Of course kids are interested in social media. So what
He also loves SuperPoke Pets on Facebook. Once in a while, at least. He'll forget about poor MoMo for months then decide that he needs fed and groomed. And he needs more stuff.
Before you start tsk, tsking, Big Guy does not have his own account. He uses mine and plays with MoMo only when I'm in the room. But when it comes time for him to ask for an account, I won't hesitate to let him.
Will there be rules? Of course. Safety lessons, too, with a death penalty for non-compliance.
Do I worry that social media will ruin the guys' social lives and turn them into computer-immersed geeks who spend way to many hours a day online - kind of like their mom? No.
Which is why over-the-top warnings based on nothing but speculation crack me up.
"I often wonder whether real conversation in real time may eventually give way to these sanitized and easier screen dialogues," Susan Greenfield, an Oxford University neuroscientist and director of Britain's Royal Institution, told London's Daily Mail in February. The "concern" was brought up again today in an article at cnn.com.
To a certain extent, Greenfield has a point. I worked for a boss once who would message me on the computer system rather than talk to me - and I sat directly across from him. But that man's near 60 now, so clearly the tendency to hide behind a screen is not a function of age.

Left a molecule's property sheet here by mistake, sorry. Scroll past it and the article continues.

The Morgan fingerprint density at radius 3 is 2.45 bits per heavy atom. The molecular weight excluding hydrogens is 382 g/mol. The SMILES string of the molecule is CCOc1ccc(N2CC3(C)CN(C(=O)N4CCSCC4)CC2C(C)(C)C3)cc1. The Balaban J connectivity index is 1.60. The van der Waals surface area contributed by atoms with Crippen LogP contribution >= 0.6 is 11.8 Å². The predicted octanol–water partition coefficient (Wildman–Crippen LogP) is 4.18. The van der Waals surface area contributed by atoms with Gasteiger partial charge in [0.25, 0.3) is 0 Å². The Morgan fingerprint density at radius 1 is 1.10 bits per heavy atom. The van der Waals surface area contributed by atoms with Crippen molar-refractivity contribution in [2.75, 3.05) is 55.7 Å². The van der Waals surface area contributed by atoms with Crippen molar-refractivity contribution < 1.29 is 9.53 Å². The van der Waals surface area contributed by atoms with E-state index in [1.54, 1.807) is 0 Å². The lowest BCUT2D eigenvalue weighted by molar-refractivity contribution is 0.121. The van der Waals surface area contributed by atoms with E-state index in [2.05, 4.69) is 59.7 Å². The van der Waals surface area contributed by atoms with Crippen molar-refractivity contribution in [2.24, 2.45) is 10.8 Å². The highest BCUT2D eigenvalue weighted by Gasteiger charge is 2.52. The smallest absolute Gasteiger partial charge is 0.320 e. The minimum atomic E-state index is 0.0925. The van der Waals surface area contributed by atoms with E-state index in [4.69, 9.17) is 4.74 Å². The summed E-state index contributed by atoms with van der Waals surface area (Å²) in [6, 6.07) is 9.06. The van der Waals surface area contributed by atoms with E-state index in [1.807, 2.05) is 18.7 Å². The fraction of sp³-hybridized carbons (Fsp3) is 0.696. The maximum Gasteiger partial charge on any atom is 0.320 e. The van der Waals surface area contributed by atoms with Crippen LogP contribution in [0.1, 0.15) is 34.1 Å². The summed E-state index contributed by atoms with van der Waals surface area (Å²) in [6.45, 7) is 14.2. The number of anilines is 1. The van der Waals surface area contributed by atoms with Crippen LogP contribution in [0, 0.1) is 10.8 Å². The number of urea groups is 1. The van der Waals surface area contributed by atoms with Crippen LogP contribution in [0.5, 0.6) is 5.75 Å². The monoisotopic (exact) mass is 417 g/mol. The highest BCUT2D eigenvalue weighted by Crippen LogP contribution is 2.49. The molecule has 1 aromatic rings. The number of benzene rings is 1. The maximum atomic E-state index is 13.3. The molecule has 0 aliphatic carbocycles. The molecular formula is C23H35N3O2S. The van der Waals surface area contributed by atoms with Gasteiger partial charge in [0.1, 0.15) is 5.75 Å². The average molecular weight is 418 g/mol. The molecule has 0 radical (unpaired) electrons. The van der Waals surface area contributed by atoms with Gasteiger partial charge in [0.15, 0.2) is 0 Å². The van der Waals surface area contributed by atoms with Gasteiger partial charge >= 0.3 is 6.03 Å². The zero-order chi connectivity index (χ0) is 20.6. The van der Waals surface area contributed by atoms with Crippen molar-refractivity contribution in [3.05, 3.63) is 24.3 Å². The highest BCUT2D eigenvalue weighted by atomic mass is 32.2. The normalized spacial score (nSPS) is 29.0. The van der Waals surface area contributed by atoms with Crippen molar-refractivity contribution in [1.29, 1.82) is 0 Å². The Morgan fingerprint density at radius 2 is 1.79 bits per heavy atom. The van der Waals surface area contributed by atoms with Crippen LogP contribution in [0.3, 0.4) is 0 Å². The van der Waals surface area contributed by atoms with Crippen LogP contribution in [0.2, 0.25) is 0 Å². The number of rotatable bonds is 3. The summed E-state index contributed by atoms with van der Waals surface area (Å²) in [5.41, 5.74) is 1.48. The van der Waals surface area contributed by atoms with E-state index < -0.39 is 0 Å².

To try to turn back the electronic tide for Big Guy's generation is impossible. He's seen me email since before he could sit up. We regularly text messaged his father pictures and videos while he was away at basic training - but we also wrote letters every day. The guys are so used to cell phones that when we reinstalled the land line late this summer, they looked at the cordless models to see if they were getting signals.
It's inevitable that when they're old enough, the guys will want social media accounts. They've seen me do that for years, too, laughing at status updates and Tweets, responding to messages and letting a virtual pet virtually die of neglect.
No, I don't believe that electronics are the be-all and end-all for education or communication. Humans teach humans more effectively than computers can. Same with social exchanges.
But the world has changed. Rather than fighting it due to overblown fears of predators or computer addiction - or melodramatic concerns about losing the art of conversation - I'd prefer to spend time figuring out how to make technology work for the guys and me.
Copyright 2009 Debra Legg. All rights reserved.